But there are great staff at these schools doing their best, and great students taking advantage of the opportunities offered to get their education. Fort Smith hosts the college’s headquarters and is proud of its role as the centre of post-secondary education in the territory. But one of the report’s central recommendations is to relocate headquarters to Yellowknife so the polytechnic’s administrators can better work with government and make partnerships with industry, much of which is based in the capital. Since the report came out, Fort Smith residents have rallied against this suggestion. At a public meeting in June, former Thebacha MLA and finance minister Michael Miltenberger reminded the GNWT that a promise had been made 50 years ago to keep Fort Smith as the capital of post-secondary education while it made rival community Yellowknife the territory’s capital city. “We’re saying there was an agreement to us, like a treaty, like a land claim, that was a commitment,” CBC North reported Miltenberger saying.

Fort Smith Mayor Lynn Napier-Buckley, who has called the report “demoralizing” and “arrogant,” was re-elected this fall. While there were plenty of municipal projects on her platform, there’s no doubt her leadership against the Aurora College move was part of the reason she was re-elected. Residents, and Napier-Buckley herself, have been clear they are behind a revamp and revitalization of the institute, but they don’t want to lose what’s both a source of pride and a huge economic driver for the small town. As much as Education, Culture and Employment Minister Caroline Cochrane tried to soothe these concerns, saying the GNWT would not let Fort Smith be left behind and lose this sector in the transition, a suspicion remains, with both Napier-Buckley and Inuvik town councillor Clarence Wood telling CBC that they find the centralization of services in Yellowknife troubling.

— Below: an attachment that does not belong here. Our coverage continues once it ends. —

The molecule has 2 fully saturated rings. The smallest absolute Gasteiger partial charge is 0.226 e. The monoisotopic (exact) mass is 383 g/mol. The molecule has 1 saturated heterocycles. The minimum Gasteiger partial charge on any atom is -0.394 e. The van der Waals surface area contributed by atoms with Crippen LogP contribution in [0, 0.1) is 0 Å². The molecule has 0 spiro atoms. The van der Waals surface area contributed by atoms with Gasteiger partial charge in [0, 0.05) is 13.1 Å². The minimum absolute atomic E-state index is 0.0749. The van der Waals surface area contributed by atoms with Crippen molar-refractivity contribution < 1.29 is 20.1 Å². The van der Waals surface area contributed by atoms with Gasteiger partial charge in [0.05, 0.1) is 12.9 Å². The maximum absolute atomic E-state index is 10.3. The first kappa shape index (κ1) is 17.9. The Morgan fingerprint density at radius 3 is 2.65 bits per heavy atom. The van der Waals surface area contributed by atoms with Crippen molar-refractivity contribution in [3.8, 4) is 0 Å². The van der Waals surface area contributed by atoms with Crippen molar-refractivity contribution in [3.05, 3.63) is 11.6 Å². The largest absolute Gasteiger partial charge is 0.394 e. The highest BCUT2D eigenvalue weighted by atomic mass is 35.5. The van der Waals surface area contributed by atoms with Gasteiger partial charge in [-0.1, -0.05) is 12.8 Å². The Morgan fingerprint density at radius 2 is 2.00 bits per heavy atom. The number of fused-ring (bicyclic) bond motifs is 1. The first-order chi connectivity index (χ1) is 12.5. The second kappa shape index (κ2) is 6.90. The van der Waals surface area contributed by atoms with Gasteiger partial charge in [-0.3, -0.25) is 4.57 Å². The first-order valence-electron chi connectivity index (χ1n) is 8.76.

When the GNWT finally tabled its response to the foundational review this fall, it recommended a full-throttle “Go!” for many of the report’s recommendations. Within the next year the GNWT aims to hire an assistant deputy minister to helm the transition. It was a confident step forward except for one aspect: the tepid dance-around of the institution’s location. The GNWT says it will continue a “three-campus model” with the new institution split ostensibly evenly between Fort Smith, Inuvik and Yellowknife. Speaking before the GNWT’s response came out, Irlbacher-Fox said she could see a Yellowknife-based university being a benefit territory-wide, if it’s done right. “If it’s truly going to be an NWT institution with a headquarters in Yellowknife – or with a significant presence in Yellowknife – in order to make sure that it’s something that’s useful, Indigenous governments need to be engaged on what this institution is going to look like,” she said. Beyond it being the hub of government and major industrial activity, “Yellowknife is sort of the place where everyone in the NWT gathers and everyone passes through it. Everyone has connections to here somehow.” But it’s the path to creating the new institute, not necessarily its placement, that will determine how it benefits the communities. “[It must] have Indigenous governments involved in the design and the implementation and helping to figure out how we ensure that we create an institution that can achieve excellence, that can serve our communities and that can provide an economic boost in every region of the end of each year. And I think that’s really possible.”

Finding the path